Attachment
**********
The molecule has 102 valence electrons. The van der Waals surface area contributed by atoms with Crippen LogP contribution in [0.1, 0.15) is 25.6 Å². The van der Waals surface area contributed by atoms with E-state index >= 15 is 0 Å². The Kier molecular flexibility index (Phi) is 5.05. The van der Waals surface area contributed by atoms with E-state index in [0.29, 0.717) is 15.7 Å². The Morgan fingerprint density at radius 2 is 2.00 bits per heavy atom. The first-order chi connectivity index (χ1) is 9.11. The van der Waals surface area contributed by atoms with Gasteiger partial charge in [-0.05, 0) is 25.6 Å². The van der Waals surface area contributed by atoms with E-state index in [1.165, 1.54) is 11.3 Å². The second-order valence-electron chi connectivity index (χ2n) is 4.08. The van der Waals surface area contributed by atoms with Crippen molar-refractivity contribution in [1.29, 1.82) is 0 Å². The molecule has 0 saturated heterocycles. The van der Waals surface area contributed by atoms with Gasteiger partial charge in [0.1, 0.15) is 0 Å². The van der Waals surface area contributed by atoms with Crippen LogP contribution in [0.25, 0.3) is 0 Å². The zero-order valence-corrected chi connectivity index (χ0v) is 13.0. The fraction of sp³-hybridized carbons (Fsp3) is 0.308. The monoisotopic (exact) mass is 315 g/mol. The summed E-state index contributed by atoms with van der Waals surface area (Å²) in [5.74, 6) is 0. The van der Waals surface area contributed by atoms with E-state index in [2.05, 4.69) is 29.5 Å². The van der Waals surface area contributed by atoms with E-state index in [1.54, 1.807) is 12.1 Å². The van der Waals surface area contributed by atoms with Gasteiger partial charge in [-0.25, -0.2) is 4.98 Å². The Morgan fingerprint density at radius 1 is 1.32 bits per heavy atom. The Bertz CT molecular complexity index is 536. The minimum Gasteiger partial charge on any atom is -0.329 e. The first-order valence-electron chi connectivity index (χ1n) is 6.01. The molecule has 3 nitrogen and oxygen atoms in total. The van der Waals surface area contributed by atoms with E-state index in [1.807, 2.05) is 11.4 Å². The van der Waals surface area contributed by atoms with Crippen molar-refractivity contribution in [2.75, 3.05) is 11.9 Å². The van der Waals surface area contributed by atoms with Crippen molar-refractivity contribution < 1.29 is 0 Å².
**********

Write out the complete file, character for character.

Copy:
The molecule has 102 valence electrons. The van der Waals surface area contributed by atoms with Crippen LogP contribution in [0.1, 0.15) is 25.6 Å². The van der Waals surface area contributed by atoms with E-state index >= 15 is 0 Å². The Kier molecular flexibility index (Phi) is 5.05. The van der Waals surface area contributed by atoms with E-state index in [0.29, 0.717) is 15.7 Å². The Morgan fingerprint density at radius 2 is 2.00 bits per heavy atom. The first-order chi connectivity index (χ1) is 9.11. The van der Waals surface area contributed by atoms with Gasteiger partial charge in [-0.05, 0) is 25.6 Å². The van der Waals surface area contributed by atoms with E-state index in [1.165, 1.54) is 11.3 Å². The second-order valence-electron chi connectivity index (χ2n) is 4.08. The van der Waals surface area contributed by atoms with Crippen molar-refractivity contribution in [1.29, 1.82) is 0 Å². The molecule has 0 saturated heterocycles. The van der Waals surface area contributed by atoms with Gasteiger partial charge in [0.1, 0.15) is 0 Å². The van der Waals surface area contributed by atoms with Crippen LogP contribution in [0.25, 0.3) is 0 Å². The zero-order valence-corrected chi connectivity index (χ0v) is 13.0. The fraction of sp³-hybridized carbons (Fsp3) is 0.308. The monoisotopic (exact) mass is 315 g/mol. The summed E-state index contributed by atoms with van der Waals surface area (Å²) in [5.74, 6) is 0. The van der Waals surface area contributed by atoms with E-state index in [2.05, 4.69) is 29.5 Å². The van der Waals surface area contributed by atoms with E-state index in [1.54, 1.807) is 12.1 Å². The van der Waals surface area contributed by atoms with Gasteiger partial charge in [-0.25, -0.2) is 4.98 Å². The Morgan fingerprint density at radius 1 is 1.32 bits per heavy atom. The Bertz CT molecular complexity index is 536. The minimum Gasteiger partial charge on any atom is -0.329 e. The first-order valence-electron chi connectivity index (χ1n) is 6.01. The molecule has 3 nitrogen and oxygen atoms in total. The van der Waals surface area contributed by atoms with E-state index in [1.807, 2.05) is 11.4 Å². The van der Waals surface area contributed by atoms with Crippen molar-refractivity contribution in [2.75, 3.05) is 11.9 Å². The van der Waals surface area contributed by atoms with Crippen molar-refractivity contribution < 1.29 is 0 Å².